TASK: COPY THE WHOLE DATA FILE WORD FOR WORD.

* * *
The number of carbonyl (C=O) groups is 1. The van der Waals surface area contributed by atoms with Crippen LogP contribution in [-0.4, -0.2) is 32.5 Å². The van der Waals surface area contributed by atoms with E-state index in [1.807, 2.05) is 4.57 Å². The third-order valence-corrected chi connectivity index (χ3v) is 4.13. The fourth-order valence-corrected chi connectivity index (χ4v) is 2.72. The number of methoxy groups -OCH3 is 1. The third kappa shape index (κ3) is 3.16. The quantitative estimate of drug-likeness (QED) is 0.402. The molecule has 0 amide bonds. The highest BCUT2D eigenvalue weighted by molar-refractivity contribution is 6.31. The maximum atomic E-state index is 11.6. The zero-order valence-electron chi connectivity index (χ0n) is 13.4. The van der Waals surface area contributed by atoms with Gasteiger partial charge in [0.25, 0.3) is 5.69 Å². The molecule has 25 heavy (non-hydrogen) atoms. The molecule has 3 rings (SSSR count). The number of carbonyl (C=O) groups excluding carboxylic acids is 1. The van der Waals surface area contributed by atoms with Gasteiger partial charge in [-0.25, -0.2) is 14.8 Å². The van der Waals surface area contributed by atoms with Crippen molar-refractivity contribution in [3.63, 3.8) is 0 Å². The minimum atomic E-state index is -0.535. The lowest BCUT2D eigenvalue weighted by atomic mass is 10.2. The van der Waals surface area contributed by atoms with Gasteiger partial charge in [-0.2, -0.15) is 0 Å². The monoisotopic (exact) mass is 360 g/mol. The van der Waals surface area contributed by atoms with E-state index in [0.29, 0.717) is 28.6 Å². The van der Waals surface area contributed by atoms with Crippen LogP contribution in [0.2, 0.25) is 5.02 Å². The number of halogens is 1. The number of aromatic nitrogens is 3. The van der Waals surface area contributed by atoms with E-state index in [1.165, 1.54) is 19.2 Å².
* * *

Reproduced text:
The number of carbonyl (C=O) groups is 1. The van der Waals surface area contributed by atoms with Crippen LogP contribution in [-0.4, -0.2) is 32.5 Å². The van der Waals surface area contributed by atoms with E-state index in [1.807, 2.05) is 4.57 Å². The third-order valence-corrected chi connectivity index (χ3v) is 4.13. The fourth-order valence-corrected chi connectivity index (χ4v) is 2.72. The number of methoxy groups -OCH3 is 1. The third kappa shape index (κ3) is 3.16. The quantitative estimate of drug-likeness (QED) is 0.402. The molecule has 0 amide bonds. The highest BCUT2D eigenvalue weighted by molar-refractivity contribution is 6.31. The maximum atomic E-state index is 11.6. The zero-order valence-electron chi connectivity index (χ0n) is 13.4. The van der Waals surface area contributed by atoms with Gasteiger partial charge in [0.25, 0.3) is 5.69 Å². The molecule has 25 heavy (non-hydrogen) atoms. The molecule has 3 rings (SSSR count). The number of carbonyl (C=O) groups excluding carboxylic acids is 1. The van der Waals surface area contributed by atoms with Gasteiger partial charge in [-0.25, -0.2) is 14.8 Å². The van der Waals surface area contributed by atoms with Crippen molar-refractivity contribution in [3.63, 3.8) is 0 Å². The minimum atomic E-state index is -0.535. The lowest BCUT2D eigenvalue weighted by atomic mass is 10.2. The van der Waals surface area contributed by atoms with Gasteiger partial charge in [-0.2, -0.15) is 0 Å². The monoisotopic (exact) mass is 360 g/mol. The van der Waals surface area contributed by atoms with E-state index in [0.29, 0.717) is 28.6 Å². The van der Waals surface area contributed by atoms with Crippen LogP contribution in [0.2, 0.25) is 5.02 Å². The number of halogens is 1. The number of aromatic nitrogens is 3. The van der Waals surface area contributed by atoms with E-state index in [1.165, 1.54) is 19.2 Å².